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The Basics of a Boiler Stack Economizer

Tip Sheet: July 2010

Key Facts

  • The purpose of a boiler stack economizer is to reclaim BTUs from the combustion process normally wasted out of a boiler’s vent and transfer them to the boiler’s feed water
  • To be effective, a stack economizer needs to be applied to the right application, which usually involves a high-pressure steam boiler operating at or above 100 psig (338 deg. F°)
  • Every 40-degree reduction in stack temperature increases fuel efficiency by one percentage point


Boiler stack economizers have been around for years, using round, finned coils (normally 7 fins per inch)encased in an insulated metal housing that is either cylindrical or square in shape, and mounted on or near the boiler’s vent outlet. The finned coils are normally made from copper or stainless steel, and vary in diameter based on the mass flow of the water within them. Normally the ID of the finned tubes is approximately one (1) inch or less; suitable for accommodating fireside and waterside fluid flow while mitigating excessive pressure drop and erosion of the tubes’ waterside surfaces.  

The purpose of the boiler stack economizer is to reclaim BTUs from the combustion process, normally wasted out of the boilers’ vent, transferring them to the boilers’ feed water, thereby reducing the amount of heat energy required from the burner to raise the temperature of this fluid to the respective boiling point within the pressure vessel proper.  


This boiling point increases with the operating pressure of the boiler. For instance, at atmosphere and sea level, water boils at 212 deg. F°. At 100 pounds, and sea level, the boiling point increases to 338 deg.F°. Therefore, as the pressure increases above 14.7 pounds (atmosphere and/or zero gauge pressure),and at sea level, the boiling point continues to increase along with the amount of sensible energy required. Thus, the more energy (BTUs) we can put back into the feed water as reclaim, the less energy has to be taken from the burner. It’s all about saving energy that would have normally been wasted.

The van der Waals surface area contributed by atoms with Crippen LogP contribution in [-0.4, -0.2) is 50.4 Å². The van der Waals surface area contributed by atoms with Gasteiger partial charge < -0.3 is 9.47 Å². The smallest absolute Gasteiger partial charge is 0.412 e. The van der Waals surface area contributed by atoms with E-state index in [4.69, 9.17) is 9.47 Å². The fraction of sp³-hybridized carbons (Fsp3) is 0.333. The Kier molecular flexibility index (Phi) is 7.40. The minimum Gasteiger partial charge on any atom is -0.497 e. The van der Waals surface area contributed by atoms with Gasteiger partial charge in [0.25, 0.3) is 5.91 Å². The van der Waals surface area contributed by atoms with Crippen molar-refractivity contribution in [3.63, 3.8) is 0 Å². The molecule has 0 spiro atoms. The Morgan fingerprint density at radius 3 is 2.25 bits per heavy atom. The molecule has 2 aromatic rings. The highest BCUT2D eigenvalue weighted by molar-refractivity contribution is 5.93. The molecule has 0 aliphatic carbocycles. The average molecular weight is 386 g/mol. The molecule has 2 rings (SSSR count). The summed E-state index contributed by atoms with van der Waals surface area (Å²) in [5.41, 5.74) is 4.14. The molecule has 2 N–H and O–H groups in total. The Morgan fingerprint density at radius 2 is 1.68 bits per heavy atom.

To be effective, the stack economizer needs to be applied to the right application that usually involves a high-pressure steam boiler operating at or above 100 psig (338 deg. F°). It should also be over 150° HP in size in order to achieve a favorable payback. 


In the case of employing a standard (non-condensing) economizer wherein the feedwater is coming from a vented feedwater tank at approximately 180 degrees F° or from a pressurized deaerator supplying incoming water to the economizer at approximately 230 degrees F°, the efficiency gain will vary. The variation is based on the approach temperature. The lower the approach temperature (incoming water temperature to the economizer), the higher the efficiency. Normally in the 2.0 – 4.0% range. 


In the case where there is a cold water makeup stream (50-55 deg. F°) of at least 25% of the boilers’ evaporation rate, the efficiency gain can be more. To figure this, you begin by calculating the flow to the economizer. Use 34.5 pounds of steam per boiler horsepower and a gallon of water weighs 8.3 pounds. A 200 HP boiler will thendevelop approximately 6900#/hr and at 25% makeup is 1726#/hr divided by 8.3#/gallon or 208 gallons per hour need to be heated. 


Next, you may consider a two-stage economizer with the first stage (non-condensing) heating water from the feed system before entering the boiler. The second stage is then used for the cold makeup water, heating it before it enters either the vented feedwater tank or the deaerator. This second stage must be constructed of stainless steel as the products of combustion will reach (corrosive) dew point when they give up their latent energy. The result is another 3-5% efficiency gain depending on the cold water temperature and mass flow. The lower the temperature and the more the flow, the higher efficiency gains are, approximating another 3-5%; additive to the 2-4% gained in the first or non-condensing stage. 

The rule of thumb to keep in mind is that based on a consistent firing rate, operating pressure and constant ambient temperature, for every 40 degrees the stack temperature is reduced, it’s a full percentage point of fuel savings. A stack economizer can be a very effective way of putting this money back in your pocket. If the application is right, the savings are a sure bet, often increasing the boiler’s efficiency by 5-9% depending on feedwater conditions. This can equate to significant fuel dollar savings during the course of the year.